Aslahan’s Taming Your Zills is a pedagogically smart and very useable instructional DVD. She makes me even me feel that, little by little, I could learn to dance with zills! Two performances round out the video and offer inspiration.

You can find Taming Your Zills on Amazon, and you should also check out Aslahan’s site, www.aslahan.com!

Roundup: How (and why) to learn bellydance online for free – Updated

We all know (well, most of us) that the best way to learn to dance is with a live teacher. And there really is no substitute for someone who can guide you in person. But there are some good reasons to use video instruction, and the free dance resources I mention below are perfect for this kind of thing:

1. You want to review a move you learned in class.

2. You didn’t understand your teacher’s explanation, and want to see how another dancer introduces the movement or idea.

3. You want to drill movements, and you’d like some guidance as you do so.

4. You need some inspiration, something fresh to make dance exciting.

5. You don’t have a lot of time, and you just want to incorporate five or ten minutes of dance into your day, maybe even in the office!

6. You’re on the go, and want to watch someone teach a move on your phone or mobile device.

Now, there are some truly bad teachers offering their “services” for free online, and every now and then one of those videos makes the rounds. But the truth is that there is also some good instruction out there. None of these will replace live teaching, and in most cases the free stuff isn’t even as comprehensive as DVDs or longer structured instruction. They can, however, make a wonderful adjunct to your regular classes.

Totally Free, but High Quality Instruction Online

Tiazza Rose: Amazing, amazing, amazing treasure trove of videos. Not only does Tiazza go over many basic movements, but she also has videos featuring veil moves, cane, folkloric moves, about a million small combinations and some longer choreos.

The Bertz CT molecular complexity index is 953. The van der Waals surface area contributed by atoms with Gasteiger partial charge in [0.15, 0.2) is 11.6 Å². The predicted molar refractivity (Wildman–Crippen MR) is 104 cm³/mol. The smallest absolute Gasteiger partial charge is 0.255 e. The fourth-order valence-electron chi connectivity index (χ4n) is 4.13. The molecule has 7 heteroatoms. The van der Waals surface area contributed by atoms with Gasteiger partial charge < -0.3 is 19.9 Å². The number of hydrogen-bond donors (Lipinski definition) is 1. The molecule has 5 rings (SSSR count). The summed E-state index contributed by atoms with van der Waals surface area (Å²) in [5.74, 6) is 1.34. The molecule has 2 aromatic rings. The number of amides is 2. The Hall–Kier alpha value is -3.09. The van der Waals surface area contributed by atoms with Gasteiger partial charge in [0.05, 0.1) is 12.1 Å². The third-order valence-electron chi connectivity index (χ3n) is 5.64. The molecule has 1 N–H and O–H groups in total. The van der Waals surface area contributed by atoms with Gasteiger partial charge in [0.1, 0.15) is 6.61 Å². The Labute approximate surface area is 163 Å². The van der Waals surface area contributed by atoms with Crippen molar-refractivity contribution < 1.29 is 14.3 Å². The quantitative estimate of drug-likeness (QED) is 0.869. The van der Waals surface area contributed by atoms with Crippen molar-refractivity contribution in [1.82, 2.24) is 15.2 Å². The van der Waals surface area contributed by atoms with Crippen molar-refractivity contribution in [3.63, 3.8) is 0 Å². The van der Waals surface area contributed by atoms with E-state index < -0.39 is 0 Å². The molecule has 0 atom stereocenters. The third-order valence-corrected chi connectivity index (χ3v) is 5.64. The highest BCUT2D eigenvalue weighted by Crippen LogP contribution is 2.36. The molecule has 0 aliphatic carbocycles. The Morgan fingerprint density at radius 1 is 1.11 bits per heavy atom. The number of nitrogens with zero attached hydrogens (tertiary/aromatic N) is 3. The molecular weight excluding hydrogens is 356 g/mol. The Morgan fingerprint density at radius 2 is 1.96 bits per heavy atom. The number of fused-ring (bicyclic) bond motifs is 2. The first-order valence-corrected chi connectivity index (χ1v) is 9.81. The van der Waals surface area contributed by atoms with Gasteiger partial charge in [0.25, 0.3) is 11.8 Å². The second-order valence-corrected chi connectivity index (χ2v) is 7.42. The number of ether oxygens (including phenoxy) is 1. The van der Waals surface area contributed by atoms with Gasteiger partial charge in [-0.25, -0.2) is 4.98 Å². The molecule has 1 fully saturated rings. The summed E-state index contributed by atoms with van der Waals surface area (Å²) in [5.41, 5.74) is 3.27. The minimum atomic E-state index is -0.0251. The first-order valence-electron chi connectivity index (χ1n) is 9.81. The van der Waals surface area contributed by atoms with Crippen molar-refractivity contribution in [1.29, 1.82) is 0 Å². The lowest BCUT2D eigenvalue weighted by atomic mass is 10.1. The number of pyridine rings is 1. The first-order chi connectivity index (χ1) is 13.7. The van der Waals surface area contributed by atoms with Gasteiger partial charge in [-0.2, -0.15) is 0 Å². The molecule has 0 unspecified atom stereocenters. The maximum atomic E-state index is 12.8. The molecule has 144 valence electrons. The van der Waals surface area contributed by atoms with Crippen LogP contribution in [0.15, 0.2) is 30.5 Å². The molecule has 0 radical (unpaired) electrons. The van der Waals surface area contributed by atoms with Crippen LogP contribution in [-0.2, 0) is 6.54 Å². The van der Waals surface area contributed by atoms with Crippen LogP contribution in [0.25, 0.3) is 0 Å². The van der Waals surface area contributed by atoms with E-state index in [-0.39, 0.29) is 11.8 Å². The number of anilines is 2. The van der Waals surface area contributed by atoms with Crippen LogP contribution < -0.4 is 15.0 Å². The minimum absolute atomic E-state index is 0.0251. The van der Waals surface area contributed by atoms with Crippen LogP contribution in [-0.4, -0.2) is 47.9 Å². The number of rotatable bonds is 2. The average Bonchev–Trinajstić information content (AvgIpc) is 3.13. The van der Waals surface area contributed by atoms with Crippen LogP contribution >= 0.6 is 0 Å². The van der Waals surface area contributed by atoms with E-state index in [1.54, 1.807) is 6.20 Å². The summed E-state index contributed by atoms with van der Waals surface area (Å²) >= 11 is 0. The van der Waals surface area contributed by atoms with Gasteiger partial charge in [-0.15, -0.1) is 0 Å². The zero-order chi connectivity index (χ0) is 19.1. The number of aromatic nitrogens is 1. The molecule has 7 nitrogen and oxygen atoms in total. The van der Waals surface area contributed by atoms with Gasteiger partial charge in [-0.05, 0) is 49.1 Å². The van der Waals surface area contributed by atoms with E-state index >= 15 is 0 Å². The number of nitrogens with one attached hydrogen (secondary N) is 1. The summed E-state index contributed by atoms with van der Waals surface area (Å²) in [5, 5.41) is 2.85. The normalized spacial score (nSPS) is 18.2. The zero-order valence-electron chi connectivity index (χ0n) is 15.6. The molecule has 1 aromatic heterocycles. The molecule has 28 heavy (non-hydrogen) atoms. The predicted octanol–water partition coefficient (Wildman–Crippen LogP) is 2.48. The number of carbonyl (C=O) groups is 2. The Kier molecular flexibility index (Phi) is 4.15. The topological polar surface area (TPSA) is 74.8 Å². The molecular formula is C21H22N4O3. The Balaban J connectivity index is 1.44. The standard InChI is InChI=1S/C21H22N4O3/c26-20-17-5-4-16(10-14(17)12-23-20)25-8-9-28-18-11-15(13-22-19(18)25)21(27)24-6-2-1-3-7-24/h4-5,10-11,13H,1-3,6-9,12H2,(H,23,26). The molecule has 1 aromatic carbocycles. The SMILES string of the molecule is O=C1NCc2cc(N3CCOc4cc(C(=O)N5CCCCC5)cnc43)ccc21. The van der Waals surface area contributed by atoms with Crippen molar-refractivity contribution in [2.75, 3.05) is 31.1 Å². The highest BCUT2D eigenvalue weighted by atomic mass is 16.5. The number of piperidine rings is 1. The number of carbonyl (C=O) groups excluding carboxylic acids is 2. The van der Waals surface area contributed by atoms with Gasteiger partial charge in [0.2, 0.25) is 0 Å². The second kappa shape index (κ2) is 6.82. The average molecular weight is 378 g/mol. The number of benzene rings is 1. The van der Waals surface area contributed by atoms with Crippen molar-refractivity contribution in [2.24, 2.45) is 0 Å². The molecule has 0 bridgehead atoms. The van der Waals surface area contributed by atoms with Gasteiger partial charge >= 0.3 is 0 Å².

Mahin’s Daily Bellydance Quickies: You have to sign up for the Daily Quickies email list. What you get is not basic instruction, but a potpourri of little daily hints, tips, and lessons in your inbox. One day it’ll be an email with ideas on how to keep your drilling fresh, another day it will be a stretch useful for dancers, and yet another day you’ll get a combination to do with a particular rhythm.

My Bellydance Workout: Coco of Berlin has a variety of basic movement lessons and really useful drills. Everything is filmed clearly in a bright studio.

Bellydance Boulevard: The website connected to this YouTube account is defunct, and I suspect the videos aren’t being updated anymore. But what’s there is really neat. First there is a series of videos on basic bellydance moves taught by a single instructor. Then follows a variety of focused mini-workshops by a variety of teachers around the world. You want Soheir Zaki hips? Here they are!

So, what about you? Have you used any of these programs? Is there a wonderful secret source of free online bellydance teaching I’ve missed?

Update:

Reader LadyDeyrdre adds a few more useful contributions, and in looking them up I am reminded (how could I forget?) that Neon also has a series of quickie bellydance move instruction videos on YouTube. So, the additions:

Anthea Kawakib: A short playlist of basic zill instruction on YouTube.

Neon: At latest count forty-two videos, going from basics to traveling moves.

Irina Akulenko: Also a pretty solid series of beginner instructional videos, with some good tips. These are on the Howcast website, but are also available on YouTube.